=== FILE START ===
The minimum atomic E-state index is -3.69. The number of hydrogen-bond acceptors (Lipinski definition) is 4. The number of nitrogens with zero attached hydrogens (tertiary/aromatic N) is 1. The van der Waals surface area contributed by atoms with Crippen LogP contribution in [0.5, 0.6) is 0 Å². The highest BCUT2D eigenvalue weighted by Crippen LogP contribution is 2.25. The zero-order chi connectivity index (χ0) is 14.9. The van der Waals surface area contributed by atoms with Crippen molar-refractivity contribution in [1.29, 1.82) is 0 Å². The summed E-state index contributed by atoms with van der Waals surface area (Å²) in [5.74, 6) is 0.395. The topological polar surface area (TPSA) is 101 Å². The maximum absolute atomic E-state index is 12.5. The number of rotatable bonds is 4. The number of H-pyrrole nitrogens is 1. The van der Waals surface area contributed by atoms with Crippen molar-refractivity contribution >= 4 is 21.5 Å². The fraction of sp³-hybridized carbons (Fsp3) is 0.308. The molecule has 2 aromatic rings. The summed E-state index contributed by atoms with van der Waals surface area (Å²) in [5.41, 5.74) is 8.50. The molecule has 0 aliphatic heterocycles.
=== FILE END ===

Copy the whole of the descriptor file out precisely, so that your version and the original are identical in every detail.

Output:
The minimum atomic E-state index is -3.69. The number of hydrogen-bond acceptors (Lipinski definition) is 4. The number of nitrogens with zero attached hydrogens (tertiary/aromatic N) is 1. The van der Waals surface area contributed by atoms with Crippen LogP contribution in [0.5, 0.6) is 0 Å². The highest BCUT2D eigenvalue weighted by Crippen LogP contribution is 2.25. The zero-order chi connectivity index (χ0) is 14.9. The van der Waals surface area contributed by atoms with Crippen molar-refractivity contribution in [1.29, 1.82) is 0 Å². The summed E-state index contributed by atoms with van der Waals surface area (Å²) in [5.74, 6) is 0.395. The topological polar surface area (TPSA) is 101 Å². The maximum absolute atomic E-state index is 12.5. The number of rotatable bonds is 4. The number of H-pyrrole nitrogens is 1. The van der Waals surface area contributed by atoms with Crippen molar-refractivity contribution >= 4 is 21.5 Å². The fraction of sp³-hybridized carbons (Fsp3) is 0.308. The molecule has 2 aromatic rings. The summed E-state index contributed by atoms with van der Waals surface area (Å²) in [5.41, 5.74) is 8.50. The molecule has 0 aliphatic heterocycles.